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Carteret, NJ – New footage has been released in the case of a police officer who is facing assault charges after he was caught mercilessly beating a teenager, and the recently released footage gives insight into the officer’s past conduct and his fellow officers’ fears that the department would once again cover up his crimes.

Officer Joseph Reiman, 31, is now facing three counts of official misconduct for failing to activate his body camera during the incident, failing to use "reasonable discretion or restraint," and assaulting a 16-year-old boy.

Reiman claimed that after the boy led police on a chase in his parents’ car, he crashed the car and then jumped out and took off running. He attempted to place the blame for the ghastly injuries on the boy’s face on the car crash. However, footage from the incident shows that the boy was uninjured after the crash, and there was no blood in the vehicle.

The boy insisted that after he crashed the car into a suspension wire, he stepped out of the vehicle with his hands up and made no attempt to run. He said Reiman grabbed him and punched him in the right eye, which knocked him to the ground. Reiman then held the boy down on the ground and punched him more than a dozen times.

The boy also claimed that another officer kicked him in the face while Reiman handcuffed him, and throughout the entire incident, he made no attempt to resist arrest. While a neighbor who witnessed the incident corroborated the boy’s story initially, the Dash Camera footage also revealed that Reiman was lying.

Additional Dash and Body Camera footage have been released that give insight into the conversations had by officers following the incident, and it reveals that Reiman’s conduct, in this case, was nothing new.

One officer who arrived at the scene after the beating said that there was "blood all over the f—king place," and another officer said that the incident was "indefensible," as the teenager, who was unarmed, had no chance of fighting back against Reiman.

"I've been doing this less time than you but I've never punched anybody in the face like [inaudible]... never," one officer said after witnessing the assault.

"That's what I told Jerome last time," another officer responded, indicating that this was not Reiman’s first time to attack a suspect during an arrest.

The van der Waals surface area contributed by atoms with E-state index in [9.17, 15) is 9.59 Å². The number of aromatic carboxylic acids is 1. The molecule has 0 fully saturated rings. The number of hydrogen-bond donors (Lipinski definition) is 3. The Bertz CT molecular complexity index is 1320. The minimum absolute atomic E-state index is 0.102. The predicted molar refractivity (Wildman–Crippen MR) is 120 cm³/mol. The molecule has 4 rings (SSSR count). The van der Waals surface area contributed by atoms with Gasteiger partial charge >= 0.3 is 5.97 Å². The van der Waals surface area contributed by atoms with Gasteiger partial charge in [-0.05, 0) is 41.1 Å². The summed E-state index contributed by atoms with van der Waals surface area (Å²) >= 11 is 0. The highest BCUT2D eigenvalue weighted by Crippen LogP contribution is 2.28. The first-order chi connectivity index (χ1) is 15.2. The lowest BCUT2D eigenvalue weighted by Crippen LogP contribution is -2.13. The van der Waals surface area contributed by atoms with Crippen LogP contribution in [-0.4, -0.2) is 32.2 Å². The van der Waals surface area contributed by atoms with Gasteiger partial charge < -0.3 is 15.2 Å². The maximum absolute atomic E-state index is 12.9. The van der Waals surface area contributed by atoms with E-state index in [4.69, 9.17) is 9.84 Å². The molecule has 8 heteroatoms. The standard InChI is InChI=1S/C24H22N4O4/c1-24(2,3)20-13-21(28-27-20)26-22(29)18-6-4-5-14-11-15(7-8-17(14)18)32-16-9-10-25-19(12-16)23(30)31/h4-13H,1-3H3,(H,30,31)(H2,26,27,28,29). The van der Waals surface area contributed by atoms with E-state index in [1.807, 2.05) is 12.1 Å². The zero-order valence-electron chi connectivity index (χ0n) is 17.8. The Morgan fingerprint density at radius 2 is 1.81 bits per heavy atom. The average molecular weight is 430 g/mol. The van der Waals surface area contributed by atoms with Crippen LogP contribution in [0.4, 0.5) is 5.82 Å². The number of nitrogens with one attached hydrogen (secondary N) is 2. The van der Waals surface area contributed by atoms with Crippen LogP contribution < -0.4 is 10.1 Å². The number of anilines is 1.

Joseph Reiman is a former Marine who joined the police department in 2015. One officer can be heard on the footage asking, "If he does this as a cop, what did he do before actually when he was in war?"

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"Uh-huh. I was thinking the same thing the other day," a second officer responded.

"Holy shit.... there was probably a wave of freakin' innocent victims," the first officer said.

Reiman’s older brother, Daniel, is a longtime mayor of the city, and their middle brother, Charles, is also a police officer in Carteret. The unnamed officers who were discussing the incident said they believed Charles Reiman, who was at the scene, was attempting to come up with a narrative that would protect his brother.

"Charlie's already, ya know, writing his thesis," the officer said, noting that he heard Charles Reiman claim the boy “wouldn't show his hands.”

One officer said he believed Joseph Reiman would not face any consequences for the assault because his body camera was not on. "They are going to blame it on the car accident... Nothin's gonna happen. They're gonna say nothing happen... he didn't have his body camera on," he said.

"When I was there, they were like, 'Well, he was in a car accident. He was in a car accident.' I'm looking at this kid's face, I'm like, "that ain't a f—king car accident... the whole side of his face has to be away from his skull and it's like repeated... lump... lump... lump," another officer said.

"They know, they know how he is and they just let him continue," an officer said. "And here you are... just letting it go... and you keep making excuses."

One officer said that even the Emergency Room doctor at the hospital said, "Wow you guys beat the shit out of him," when he saw the boy’s condition.

"This is indefensible, you look at this kid and this kid is not overpowering Joe," an officer said after he left the hospital. "Joe is just punching this kid in the face and not attempting at all to get control of his arms."

Joseph Remain is still receiving his full salary and he is currently enjoying a tax-payer funded vacation while he awaits the results of the trial. Even though Reiman has been cited for using force on suspects in 115 cases during his first two years with the department, and he is currently the subject of four lawsuits for use of excessive force, NJ Advance Media reported that the assistant prosecutor has claimed she “would not use the officer's prior records of use-of-force in her main case.”